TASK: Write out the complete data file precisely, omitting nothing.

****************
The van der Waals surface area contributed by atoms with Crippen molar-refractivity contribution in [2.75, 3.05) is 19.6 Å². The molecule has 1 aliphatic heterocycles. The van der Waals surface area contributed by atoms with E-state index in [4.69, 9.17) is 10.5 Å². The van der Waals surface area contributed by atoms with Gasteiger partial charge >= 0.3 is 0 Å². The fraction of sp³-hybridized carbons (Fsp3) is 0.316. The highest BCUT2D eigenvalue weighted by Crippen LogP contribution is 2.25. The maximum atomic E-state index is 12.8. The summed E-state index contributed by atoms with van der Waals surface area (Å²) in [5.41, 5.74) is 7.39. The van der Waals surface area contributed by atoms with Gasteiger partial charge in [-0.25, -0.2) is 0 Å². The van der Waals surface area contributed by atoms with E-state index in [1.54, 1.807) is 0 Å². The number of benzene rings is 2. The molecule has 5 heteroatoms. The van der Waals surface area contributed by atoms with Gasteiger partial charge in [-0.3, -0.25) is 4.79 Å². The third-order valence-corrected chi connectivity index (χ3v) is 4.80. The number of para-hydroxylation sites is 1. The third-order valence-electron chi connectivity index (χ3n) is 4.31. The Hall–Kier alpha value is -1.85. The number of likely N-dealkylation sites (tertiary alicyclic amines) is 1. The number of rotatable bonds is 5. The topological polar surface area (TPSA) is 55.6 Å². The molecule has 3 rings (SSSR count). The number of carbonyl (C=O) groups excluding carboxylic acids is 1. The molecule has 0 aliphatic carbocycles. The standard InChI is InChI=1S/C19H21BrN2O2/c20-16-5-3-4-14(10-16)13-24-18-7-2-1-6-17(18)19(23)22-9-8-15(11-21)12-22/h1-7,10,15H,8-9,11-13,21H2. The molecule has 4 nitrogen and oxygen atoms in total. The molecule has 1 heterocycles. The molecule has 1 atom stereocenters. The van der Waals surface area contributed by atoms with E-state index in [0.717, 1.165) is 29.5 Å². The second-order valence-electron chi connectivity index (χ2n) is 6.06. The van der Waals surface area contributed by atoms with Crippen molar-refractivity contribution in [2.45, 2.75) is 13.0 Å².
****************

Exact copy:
The van der Waals surface area contributed by atoms with Crippen molar-refractivity contribution in [2.75, 3.05) is 19.6 Å². The molecule has 1 aliphatic heterocycles. The van der Waals surface area contributed by atoms with E-state index in [4.69, 9.17) is 10.5 Å². The van der Waals surface area contributed by atoms with Gasteiger partial charge >= 0.3 is 0 Å². The fraction of sp³-hybridized carbons (Fsp3) is 0.316. The highest BCUT2D eigenvalue weighted by Crippen LogP contribution is 2.25. The maximum atomic E-state index is 12.8. The summed E-state index contributed by atoms with van der Waals surface area (Å²) in [5.41, 5.74) is 7.39. The van der Waals surface area contributed by atoms with Gasteiger partial charge in [-0.25, -0.2) is 0 Å². The van der Waals surface area contributed by atoms with E-state index in [1.54, 1.807) is 0 Å². The number of benzene rings is 2. The molecule has 5 heteroatoms. The van der Waals surface area contributed by atoms with Gasteiger partial charge in [-0.3, -0.25) is 4.79 Å². The third-order valence-corrected chi connectivity index (χ3v) is 4.80. The number of para-hydroxylation sites is 1. The third-order valence-electron chi connectivity index (χ3n) is 4.31. The Hall–Kier alpha value is -1.85. The number of likely N-dealkylation sites (tertiary alicyclic amines) is 1. The number of rotatable bonds is 5. The topological polar surface area (TPSA) is 55.6 Å². The molecule has 3 rings (SSSR count). The number of carbonyl (C=O) groups excluding carboxylic acids is 1. The molecule has 0 aliphatic carbocycles. The standard InChI is InChI=1S/C19H21BrN2O2/c20-16-5-3-4-14(10-16)13-24-18-7-2-1-6-17(18)19(23)22-9-8-15(11-21)12-22/h1-7,10,15H,8-9,11-13,21H2. The molecule has 4 nitrogen and oxygen atoms in total. The molecule has 1 heterocycles. The molecule has 1 atom stereocenters. The van der Waals surface area contributed by atoms with E-state index in [0.717, 1.165) is 29.5 Å². The second-order valence-electron chi connectivity index (χ2n) is 6.06. The van der Waals surface area contributed by atoms with Crippen molar-refractivity contribution in [2.45, 2.75) is 13.0 Å².